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Lee Green Estate has a unique history: it was built in the 1960s by the Crown Estate to house retired civil servants who worked at Millbank. The residents, many of whom have lived there for decades, are proud of their estate, which features low density housing and lots of mature landscaping.
This regeneration project, which obtained planning consent at the end of 2016, will see the creation of 17 high quality affordable homes and landscaping spread across two principal infill sites, occupied by derelict garages.
Lyndon Goode Architects put enormous effort into understanding the development’s context and needs of users, and produced an exemplary Design and Access Statement. The resulting buildings reflect the character of Lee Green, providing high-quality homes of which residents can be proud, while preserving the green and open feel of the estate.
The project team, including client Peabody, was keen to ensure that the physical characteristics of the scheme were informed by rigorous and meaningful consultation and community involvement.
This process was managed through a Community Engagement Plan, developed by Lyndon Goode Architects. The plan included a proposed timeline of engagement activity and a detailed description of the aims, methods and desired outcomes of the community involvement. This document, which also included some initial research on the local area’s community and history, was issued to attendees and guided the various workshops and consultation events.
We were able to demonstrate to the community that their concerns had been taken into account, resulting in a successful Planning application with minimal objections.
The proposed development consists of 'two principal sites on the existing estate. The proposed western development – constrained by the estate’s western boundary, neighbouring properties and a mature tree – is articulated to reduce the buildings to more appropriately scaled urban forms. Overlooking is minimised through use of high-level windows and rooflight glazing.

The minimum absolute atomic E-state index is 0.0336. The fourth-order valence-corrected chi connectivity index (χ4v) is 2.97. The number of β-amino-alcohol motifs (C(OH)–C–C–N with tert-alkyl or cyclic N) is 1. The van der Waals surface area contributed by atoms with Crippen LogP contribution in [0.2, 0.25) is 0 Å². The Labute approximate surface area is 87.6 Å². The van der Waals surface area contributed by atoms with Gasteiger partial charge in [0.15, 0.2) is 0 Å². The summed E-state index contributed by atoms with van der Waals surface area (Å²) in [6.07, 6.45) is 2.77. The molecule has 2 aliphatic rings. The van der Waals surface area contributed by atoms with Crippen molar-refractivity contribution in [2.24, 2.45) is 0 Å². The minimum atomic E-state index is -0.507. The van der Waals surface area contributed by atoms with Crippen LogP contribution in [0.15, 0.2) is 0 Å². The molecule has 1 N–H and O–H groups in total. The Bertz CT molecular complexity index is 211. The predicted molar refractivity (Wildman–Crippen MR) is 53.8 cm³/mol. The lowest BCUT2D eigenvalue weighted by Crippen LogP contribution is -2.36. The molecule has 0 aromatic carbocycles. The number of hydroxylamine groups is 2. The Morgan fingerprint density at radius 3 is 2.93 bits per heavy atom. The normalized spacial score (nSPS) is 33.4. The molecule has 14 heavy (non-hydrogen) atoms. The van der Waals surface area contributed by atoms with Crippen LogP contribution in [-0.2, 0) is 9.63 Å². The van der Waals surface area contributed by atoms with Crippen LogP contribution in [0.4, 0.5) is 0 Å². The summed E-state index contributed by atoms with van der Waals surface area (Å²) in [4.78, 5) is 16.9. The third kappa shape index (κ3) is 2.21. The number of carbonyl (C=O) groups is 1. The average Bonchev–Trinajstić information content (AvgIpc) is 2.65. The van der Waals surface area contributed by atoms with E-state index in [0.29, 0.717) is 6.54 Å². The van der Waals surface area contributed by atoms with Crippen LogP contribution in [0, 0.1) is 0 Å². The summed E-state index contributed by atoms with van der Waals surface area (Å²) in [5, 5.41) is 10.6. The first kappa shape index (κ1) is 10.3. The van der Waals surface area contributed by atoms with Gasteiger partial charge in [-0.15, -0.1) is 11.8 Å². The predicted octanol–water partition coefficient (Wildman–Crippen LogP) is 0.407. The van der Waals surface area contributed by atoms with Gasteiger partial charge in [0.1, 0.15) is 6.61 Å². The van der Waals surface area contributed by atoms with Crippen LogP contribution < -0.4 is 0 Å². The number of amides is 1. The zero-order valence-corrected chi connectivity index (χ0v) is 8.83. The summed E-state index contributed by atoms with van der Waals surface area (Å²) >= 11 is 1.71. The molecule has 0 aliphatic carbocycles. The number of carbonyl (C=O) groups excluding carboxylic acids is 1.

The buildings are designed to blend with their surroundings on the estate. Materials will improve in appearance as they age, with elements such as cills to windows and copings carefully considered to avoid staining or corrosion. All three new buildings feature contemporary elevations using traditional materials. Deep loggia balconies – for use as outdoor sitting rooms – help to reduce the scale of the façade and add visual interest with ever-changing shadow patterns. An ordered yet varyied façade composition is expressed through the repeated rhythm door and window openings, the latter with slim aluminium frames that permit as much daylight as possible into the dwellings.
Working collaboratively with the landscape team, we designed planting that complements the existing landscaping, creating an even better place for people to live. We aimed to:
Low key play opportunities
Raised bed planters